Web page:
The English historian, Henry Dodwell, in his book “The political Union of Egypt in the era of Muhammad Ali, the Founder of Modern Egypt,” sheds some light on this important and exciting point about the inability of the Ottoman Empire through the governor of Damascus to address this matter, which it considered a real challenge to its position in the Islamic world; he refers to the failure of the governor of Damascus in this matter for a financial goal, as it is customary to allocate al-Miri’s money from lands in Damascus and Tripoli of the Levant to do what is necessary to send the Levantine pilgrimage to Makkah and spend on its protection, as well as the necessary supplies and provisions. Accordingly, the governor of Damascus was negligent in implementing his orders to conduct and protect the pilgrimage convoy, and to confront the Saudis. Dodwell believes that the governor of Damascus has coveted the money, and he thought that he could seize the money on the pretext that the caravan has been prevented from entering Hijaz.
Dodwell points out another significant issue, that no effort was made by the governor of Damascus to confront the Saudis, and this explains why he was dismissed by the Ottomans from the mandate of Damascus and the assignment of others.
What Dodwell referred to was not only a case of King Yusuf Pasha, as this applies to many Ottoman governors in the Arab world throughout history. The governors take the matter as a fiefdom to add to their wealth, by plundering the Arab wealth in the state in which they are appointed, and then the issue of the first Saudi state that worried the sultans of the Ottoman Empire was not of significant to the governors who see the affairs of state beyond their monies.
It was not limited to the governor of Damascus only; In another important phrase, Dodwell refers to the negligence of the Ottoman governors in confrontation of this matter despite its importance: ” For many years, the Sultan had issued orders to the governors of Damascus and Baghdad, which they did not pay attention to”; one of the most important orders that the governors slackened, was related to the issue of the first Saudi state, which the Ottomans believed that it had insulted them.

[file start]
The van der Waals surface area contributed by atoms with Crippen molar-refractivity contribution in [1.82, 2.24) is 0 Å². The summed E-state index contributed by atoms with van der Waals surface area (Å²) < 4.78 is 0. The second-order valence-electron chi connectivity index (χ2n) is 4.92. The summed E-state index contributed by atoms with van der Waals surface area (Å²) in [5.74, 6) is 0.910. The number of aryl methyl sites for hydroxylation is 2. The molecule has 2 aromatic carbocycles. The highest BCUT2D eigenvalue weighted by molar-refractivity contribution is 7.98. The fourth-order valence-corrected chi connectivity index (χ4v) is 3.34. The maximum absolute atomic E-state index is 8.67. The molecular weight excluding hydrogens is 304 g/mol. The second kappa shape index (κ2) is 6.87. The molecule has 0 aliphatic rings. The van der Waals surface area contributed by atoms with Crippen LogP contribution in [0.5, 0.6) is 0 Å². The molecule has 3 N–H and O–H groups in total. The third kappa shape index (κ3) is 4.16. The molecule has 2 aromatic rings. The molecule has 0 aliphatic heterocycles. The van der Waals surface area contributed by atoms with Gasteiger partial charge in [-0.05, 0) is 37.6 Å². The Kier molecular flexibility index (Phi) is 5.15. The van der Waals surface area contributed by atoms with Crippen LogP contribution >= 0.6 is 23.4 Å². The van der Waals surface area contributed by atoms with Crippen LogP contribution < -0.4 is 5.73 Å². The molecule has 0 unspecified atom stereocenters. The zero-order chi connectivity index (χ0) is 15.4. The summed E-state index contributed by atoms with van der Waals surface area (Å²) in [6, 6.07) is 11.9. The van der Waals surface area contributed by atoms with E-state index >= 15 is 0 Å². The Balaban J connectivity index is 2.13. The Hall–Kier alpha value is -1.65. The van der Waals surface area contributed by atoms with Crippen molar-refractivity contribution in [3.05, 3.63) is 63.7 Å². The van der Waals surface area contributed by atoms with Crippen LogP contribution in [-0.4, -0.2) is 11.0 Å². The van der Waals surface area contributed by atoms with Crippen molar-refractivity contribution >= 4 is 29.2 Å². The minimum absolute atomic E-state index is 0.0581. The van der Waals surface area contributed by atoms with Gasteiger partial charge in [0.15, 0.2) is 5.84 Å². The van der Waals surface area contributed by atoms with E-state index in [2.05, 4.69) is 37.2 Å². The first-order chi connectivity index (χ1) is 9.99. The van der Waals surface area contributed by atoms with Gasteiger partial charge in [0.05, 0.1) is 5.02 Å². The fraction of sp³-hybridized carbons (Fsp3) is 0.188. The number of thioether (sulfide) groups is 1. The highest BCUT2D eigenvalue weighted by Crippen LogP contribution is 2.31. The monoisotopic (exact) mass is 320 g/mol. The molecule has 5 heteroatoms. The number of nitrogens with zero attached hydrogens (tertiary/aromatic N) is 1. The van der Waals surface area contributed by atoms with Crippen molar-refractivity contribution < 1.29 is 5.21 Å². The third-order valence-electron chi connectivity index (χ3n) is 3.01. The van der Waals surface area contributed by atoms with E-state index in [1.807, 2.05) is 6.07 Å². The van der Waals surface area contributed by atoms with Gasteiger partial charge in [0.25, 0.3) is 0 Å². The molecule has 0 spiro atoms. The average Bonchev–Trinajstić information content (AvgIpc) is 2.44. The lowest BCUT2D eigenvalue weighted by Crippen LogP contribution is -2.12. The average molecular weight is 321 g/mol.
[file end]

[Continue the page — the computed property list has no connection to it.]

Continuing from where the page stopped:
The Ottoman Sultan ordered the intervention of the governor of Egypt, Muhammad Ali Pasha, to address this matter; some believe that the Sultan went to Muhammad Ali as he was at the beginning of his tenure, and he could not refuse the Sultan’s orders. Another thing, which is hitting two birds with one stone, as Muhammad Ali’s confrontation with the Saudis will not only give the Sultan the opportunity to restore Hijaz, but also exhaust Muhammad Ali and squander his resources and eliminate the bulk of his soldiers in battles that he believes will be ferocious, from which the Sultan aspired after that to eliminate Muhammad Ali.
Certainly, the intentions of the Ottoman Sultan to make those whom he considers as his enemies to clash with each other, is unquestionable, just as Muhammad Ali could not but submit to the orders of the Sultan and prepare a campaign from his state led by his son Tosun; this campaign that faced problems from its beginning, and then led by the second son of Muhammad Ali Ibrahim Pasha.
The American researcher Fred Lawson tries to provide other explanations for Muhammad Ali’s acceptance of the Sultan’s orders and the preparation of a military campaign against the first Saudi state. He bases his analysis on an Egyptian local context, while not rejecting the Ottoman framework and the Sultan’s previously mentioned desires. Lawson believes that it must be taken into consideration that Muhammad Ali intended to accept the campaign not only to obey the orders of the Sultan, but also to deport some of his rioting soldiers against him to the Arabian Peninsula in a war that is expected to be excruciating, and the success of Muhammad Ali would make him famous among the Ottomans.
The Ottomans targeted Muhammad Ali by having him in stand-off with the Saudis to exhaust both parties, and devote themselves to whoever lasts.
Lawson not only provided these explanations, but also an economic analysis, according to some historians; as he believes that Muhammad Ali’s acceptance of sending the campaign to the Arabian Peninsula was also for economic reasons, which is to restore commercial activity across the Red Sea, an activity that is of great importance to the economy in his state, and the transit trade between East and West, which Egypt was the most important station, and the Saudis’ recovery of Hijaz means weakening trade in his state and its economic interests.
There were multiple reasons behind the request of the Ottoman Sultan from his governor of Egypt, Muhammad Ali, to send a campaign to eliminate the Saudi state, foremost of which is the desire of the Ottoman Sultan, and to preserve his position that the Saudis have shaken in the Islamic world, given the importance of Hajj convoys, not to forget the negligence of the governor of Baghdad and the governor of Damascus in confronting the Saudis, in addition to the Ottoman Sultan’s desire to dissipate Muhammad Ali’s forces in a fierce war, due to his fear of him. We cannot separate the local Egyptian factors from Muhammad Ali’s desire to get rid of some of his troubled soldiers by sending them in a war away from Egypt, but the economic dimension is no less important than the previous reasons, which is Muhammad Ali’s desire to assert Egypt’s control over the international trade route of the Red Sea.
The Ottoman governor in Egypt moved against the Saudi state for economic reasons and to extend his influence in the Arabian Peninsula.
- Henry Dodwell: The political Union of Egypt in the era of Muhammad Ali: the founder of modern Egypt, translated by: Ahmed Abdel-Khaleq and Ali Shukri (Al-Qaher: National Translation Center, 2007).
- Fred Lawson: Social policy expansionist assets of Egypt in the era of Muhammad Ali, translated by: Anan El-Shahawi (Cairo: National Translation Center, 2005).
- Muhammad Alsorbone, Egyptian empire in the era of Muhammad Ali and the eastern part of the first issue, translated by: Nagy Attia (Cairo: National Translation Center, 2015).
- Al-Sayed Farag, Wars of Muhammad Ali (Cairo: Al-Tawakkal typing center, without date).